Schechter served as a key member of the New York City Early Childhood Mental Health Strategic Work Group, an advisory group to the New York City Department of Health and Mental Hygiene under the direction of Evelyn Blanck from 2004-2008. In 2005, the Workgroup published a White Paper,“Promoting the Mental Health and Healthy Development of New York’s Infants, Toddlers and Preschoolers, A Call to Action,” that has been used to effectively advocate for mental health services for children from birth to age 5 across all child-serving systems in New York City and New York State[42]. Schechter was specifically involved in advocating for family-focused intervention in high risk for violence families. He supported the model by which a minimum of three patients per family would receive individual attention by an interdisciplinary infant mental health treatment team in any given intervention: parent, child, and the parent-child relationship as patient.

References

  1. Mayer, KM. (December 10, 2001). Der Terror bleibt in den Menschen. Focus, Germany
  2. http://www.aerzteblatt.de/v4/archiv/artikel.asp?id=41844
  3. Coates SW, Rosenthal J, Schechter DS — Eds. (2003). September 11: Trauma and Human Bonds. New York: Taylor and Francis, Inc.
  4. Schechter DS, Coates SW, First E (2002). Observations of acute reactions of young children and their families to the World Trade Center attacks. Journal of ZERO-TO-THREE: National Center for Infants, Toddlers, and Families, 22(3), 9-13.
  5. Schechter DS, Coates SW, First F (2003). Beobachtungen von akuten Reaktionen kleiner Kinder und ihrer Familien auf die Anschläge auf das World Trade Center. In T. Auchter, C. Buettner, U. Schultz-Venrath, H.-J. Wirth (Eds.): Der 11. September. Psychoanalytische, psychosoziale und psychohistorische Analysen von Terror und Trauma. Giessen, Germany: Psychosozial-Verlag. pp. 268-280
  6. http://www.cairn.info/revue-psychotherapies-2002-3-p-142.htm
  7. Schechter DS, Zygmunt A, Coates SW, Davies M, Trabka KA, McCaw J, Kolodji A., Robinson JL (2007). Caregiver traumatization adversely impacts young children’s mental representations of self and others. Attachment & Human Development, 9(3), 187-20.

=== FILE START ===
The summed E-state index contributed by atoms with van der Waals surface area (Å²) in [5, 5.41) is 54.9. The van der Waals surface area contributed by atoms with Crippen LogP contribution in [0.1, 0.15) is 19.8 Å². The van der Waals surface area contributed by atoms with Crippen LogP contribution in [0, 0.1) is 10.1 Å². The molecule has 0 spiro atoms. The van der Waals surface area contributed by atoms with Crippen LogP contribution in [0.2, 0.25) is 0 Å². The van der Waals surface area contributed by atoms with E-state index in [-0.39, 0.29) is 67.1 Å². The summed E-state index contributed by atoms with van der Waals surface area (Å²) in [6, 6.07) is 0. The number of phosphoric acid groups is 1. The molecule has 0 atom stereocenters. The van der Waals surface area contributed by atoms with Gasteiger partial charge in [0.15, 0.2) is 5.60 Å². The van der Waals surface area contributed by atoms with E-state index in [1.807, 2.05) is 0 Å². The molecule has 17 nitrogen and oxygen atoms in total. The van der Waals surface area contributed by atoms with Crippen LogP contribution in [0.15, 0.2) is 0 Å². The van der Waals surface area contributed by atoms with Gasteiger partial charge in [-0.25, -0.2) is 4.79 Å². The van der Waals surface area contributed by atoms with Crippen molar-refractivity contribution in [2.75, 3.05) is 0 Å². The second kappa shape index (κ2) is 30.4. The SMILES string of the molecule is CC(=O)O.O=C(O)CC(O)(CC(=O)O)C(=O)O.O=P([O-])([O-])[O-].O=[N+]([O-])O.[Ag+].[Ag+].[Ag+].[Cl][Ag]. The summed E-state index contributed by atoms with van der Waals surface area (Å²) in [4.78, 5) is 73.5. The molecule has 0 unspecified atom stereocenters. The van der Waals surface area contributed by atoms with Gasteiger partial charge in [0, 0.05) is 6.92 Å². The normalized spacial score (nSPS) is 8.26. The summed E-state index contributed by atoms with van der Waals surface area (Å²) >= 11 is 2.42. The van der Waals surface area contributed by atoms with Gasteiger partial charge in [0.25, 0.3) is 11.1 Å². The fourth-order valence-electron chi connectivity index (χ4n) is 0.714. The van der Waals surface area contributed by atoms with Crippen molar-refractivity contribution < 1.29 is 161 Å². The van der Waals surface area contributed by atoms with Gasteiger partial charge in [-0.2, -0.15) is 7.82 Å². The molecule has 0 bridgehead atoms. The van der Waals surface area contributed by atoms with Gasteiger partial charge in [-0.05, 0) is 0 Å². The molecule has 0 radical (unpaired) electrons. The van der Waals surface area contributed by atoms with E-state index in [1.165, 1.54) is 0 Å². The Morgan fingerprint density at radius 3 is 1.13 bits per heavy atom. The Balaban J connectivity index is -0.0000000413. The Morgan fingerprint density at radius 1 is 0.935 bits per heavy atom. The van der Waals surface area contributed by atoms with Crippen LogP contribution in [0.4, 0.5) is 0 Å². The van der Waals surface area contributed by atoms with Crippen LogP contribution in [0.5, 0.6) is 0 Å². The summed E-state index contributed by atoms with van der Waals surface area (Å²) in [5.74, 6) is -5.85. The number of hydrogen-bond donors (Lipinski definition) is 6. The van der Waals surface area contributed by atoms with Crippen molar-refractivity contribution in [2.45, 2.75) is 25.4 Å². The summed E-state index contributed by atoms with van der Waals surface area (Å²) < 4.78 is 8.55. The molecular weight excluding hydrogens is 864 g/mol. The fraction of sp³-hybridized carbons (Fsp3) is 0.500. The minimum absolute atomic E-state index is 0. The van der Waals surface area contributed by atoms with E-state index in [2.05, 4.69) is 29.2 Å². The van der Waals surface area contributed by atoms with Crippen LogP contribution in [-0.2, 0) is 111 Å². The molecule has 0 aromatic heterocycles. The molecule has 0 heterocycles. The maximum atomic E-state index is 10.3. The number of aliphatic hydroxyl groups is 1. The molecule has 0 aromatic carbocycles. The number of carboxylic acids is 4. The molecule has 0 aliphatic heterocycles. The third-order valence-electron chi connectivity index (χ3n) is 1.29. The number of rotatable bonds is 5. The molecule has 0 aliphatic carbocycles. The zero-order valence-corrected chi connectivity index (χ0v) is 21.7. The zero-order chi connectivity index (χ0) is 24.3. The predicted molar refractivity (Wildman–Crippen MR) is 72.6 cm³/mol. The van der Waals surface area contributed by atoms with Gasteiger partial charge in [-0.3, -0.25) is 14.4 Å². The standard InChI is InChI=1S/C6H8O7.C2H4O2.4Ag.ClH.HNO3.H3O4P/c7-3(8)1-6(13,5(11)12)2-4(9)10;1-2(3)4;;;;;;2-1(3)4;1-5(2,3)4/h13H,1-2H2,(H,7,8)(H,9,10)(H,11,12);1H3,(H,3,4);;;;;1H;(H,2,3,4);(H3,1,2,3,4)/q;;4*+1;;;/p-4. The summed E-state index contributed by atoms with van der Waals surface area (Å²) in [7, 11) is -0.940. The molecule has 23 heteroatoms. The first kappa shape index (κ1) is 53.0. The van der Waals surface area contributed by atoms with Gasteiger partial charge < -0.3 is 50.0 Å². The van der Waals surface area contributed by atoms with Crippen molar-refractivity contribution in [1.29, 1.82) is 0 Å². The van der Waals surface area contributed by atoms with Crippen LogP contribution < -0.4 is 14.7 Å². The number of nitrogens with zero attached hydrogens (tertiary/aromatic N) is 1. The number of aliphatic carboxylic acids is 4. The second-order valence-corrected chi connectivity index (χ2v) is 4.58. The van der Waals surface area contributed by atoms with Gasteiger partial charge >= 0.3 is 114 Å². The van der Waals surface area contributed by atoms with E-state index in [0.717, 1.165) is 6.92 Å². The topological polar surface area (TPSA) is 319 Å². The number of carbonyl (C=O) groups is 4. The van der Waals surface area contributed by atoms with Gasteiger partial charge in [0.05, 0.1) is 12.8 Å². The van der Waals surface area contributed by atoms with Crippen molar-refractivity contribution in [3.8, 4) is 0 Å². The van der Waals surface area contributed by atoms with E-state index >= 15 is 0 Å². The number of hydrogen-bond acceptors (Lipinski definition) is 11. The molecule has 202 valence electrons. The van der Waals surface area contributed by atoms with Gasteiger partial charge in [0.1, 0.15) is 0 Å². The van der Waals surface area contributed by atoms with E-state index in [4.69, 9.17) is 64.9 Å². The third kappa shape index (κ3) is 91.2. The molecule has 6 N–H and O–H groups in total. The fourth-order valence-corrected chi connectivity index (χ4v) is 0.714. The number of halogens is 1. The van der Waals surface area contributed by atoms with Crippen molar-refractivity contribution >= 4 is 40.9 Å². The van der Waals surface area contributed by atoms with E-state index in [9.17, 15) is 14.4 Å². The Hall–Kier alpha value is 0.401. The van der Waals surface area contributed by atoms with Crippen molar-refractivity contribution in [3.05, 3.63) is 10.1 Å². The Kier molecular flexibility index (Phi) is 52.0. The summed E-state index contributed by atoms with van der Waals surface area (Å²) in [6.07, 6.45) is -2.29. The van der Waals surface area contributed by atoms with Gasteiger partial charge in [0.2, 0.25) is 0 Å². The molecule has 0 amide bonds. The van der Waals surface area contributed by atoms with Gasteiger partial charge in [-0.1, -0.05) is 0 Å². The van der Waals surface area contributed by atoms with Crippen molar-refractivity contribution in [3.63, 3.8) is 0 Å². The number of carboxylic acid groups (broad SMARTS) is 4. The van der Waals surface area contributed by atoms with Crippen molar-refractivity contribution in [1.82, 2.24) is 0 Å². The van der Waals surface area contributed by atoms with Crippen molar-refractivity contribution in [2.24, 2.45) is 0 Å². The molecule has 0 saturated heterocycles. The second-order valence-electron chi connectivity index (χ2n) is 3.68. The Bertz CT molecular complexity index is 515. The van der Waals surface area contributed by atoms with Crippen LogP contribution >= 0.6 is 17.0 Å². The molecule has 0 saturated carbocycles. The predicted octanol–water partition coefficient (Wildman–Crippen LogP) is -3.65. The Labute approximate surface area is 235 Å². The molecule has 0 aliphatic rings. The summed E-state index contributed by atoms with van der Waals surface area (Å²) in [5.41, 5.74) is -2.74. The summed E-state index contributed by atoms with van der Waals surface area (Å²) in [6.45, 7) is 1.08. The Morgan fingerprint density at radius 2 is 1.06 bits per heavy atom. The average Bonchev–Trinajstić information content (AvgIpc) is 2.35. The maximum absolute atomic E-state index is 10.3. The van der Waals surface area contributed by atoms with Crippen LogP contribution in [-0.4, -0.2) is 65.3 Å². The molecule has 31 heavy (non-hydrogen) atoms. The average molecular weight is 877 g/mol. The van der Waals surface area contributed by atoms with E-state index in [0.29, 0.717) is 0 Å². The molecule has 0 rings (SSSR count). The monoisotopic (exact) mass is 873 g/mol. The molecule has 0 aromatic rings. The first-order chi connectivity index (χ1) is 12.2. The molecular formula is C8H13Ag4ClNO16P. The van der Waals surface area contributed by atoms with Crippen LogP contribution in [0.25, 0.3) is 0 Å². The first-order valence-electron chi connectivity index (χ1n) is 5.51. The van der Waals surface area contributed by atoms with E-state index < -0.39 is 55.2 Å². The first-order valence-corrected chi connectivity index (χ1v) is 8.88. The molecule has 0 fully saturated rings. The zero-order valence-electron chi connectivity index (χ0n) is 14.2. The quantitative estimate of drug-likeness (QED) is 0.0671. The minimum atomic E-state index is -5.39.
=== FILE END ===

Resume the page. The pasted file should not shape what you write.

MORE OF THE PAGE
8. Schechter DS, Coates, SW, Kaminer T, Coots T, Zeanah CH, Davies M, Schonfield IS, Marshall RD, Liebowitz MR Trabka KA, McCaw J, Myers MM (2008). Distorted maternal mental representations and atypical behavior in a clinical sample of violence-exposed mothers and their toddlers. Journal of Trauma and Dissociation , 9(2), 123-149.
  9. Schechter DS, Willheim E (2009). Disturbances of attachment and parental psychopathology in early childhood. Infant and Early Childhood Mental Health Issue. Child and Adolescent Psychiatry Clinics of North America, 18(3), 665-687.
  10. Fonagy P, Gergely G, Target M (2007). The parent-infant dyad and the construction of the subjective self. Journal of Child Psychology, 3, 288-328.
  11. van IJzendoorn M, Bakermans MJ (2008). DRD4 7-repeat polymorphism moderates the association between maternal unresolved loss or trauma and infant disorganization. Attachment and Human Development, 8(4), 291-307.
  12. Charuvastra A, Cloitre M (2008). Social bonds and posttraumatic stress disorder. Annual Review of Psychology, 59, 301-328.
  13. Schechter DS, Brunelli SA, Cunningham N, Brown J, Baca P (2002). Mother-daughter relationships and child sexual abuse: A pilot study of 35 mothers and daughters (ages 1-9 years). Bulletin of the Menninger Clinic, 66(1), 39-60.
  14. Schechter DS, Marshall RD, Salman E, Goetz D, Davies SO, Liebowitz MR (2000). Ataque de nervios and childhood trauma history: An association? Journal of Traumatic Stress, 13:3, 529-534.
  15. Schechter DS, Zeanah CH, Myers MM, Brunelli SA, Liebowitz MR, Marshall RD, Coates SW, Trabka KT, Baca P, Hofer MA (2004). Psychobiological dysregulation in violence-exposed mothers: Salivary cortisol of mothers with very young children pre- and post-separation stress. Bulletin of the Menninger Clinic,68(4), 319-337.
  16. Schechter DS, Willheim E (2009). The Effects of Violent Experience and Maltreatment on Infants and Young Children. In CH Zeanah (Ed.). Handbook of Infant Mental Health—3rd Edition. New York: Guilford Press, Inc., pp. 197-213.
  17. http://spea.hug-ge.ch
  18. Almeida, A., Merminod, G., Schechter, D.S. (2009). Perinatal consultation with psychiatrically ill vulnerable mothers and newborns. Journal of ZERO-TO-THREE: National Center for Infants, Toddlers, and Families, (5), 40-46.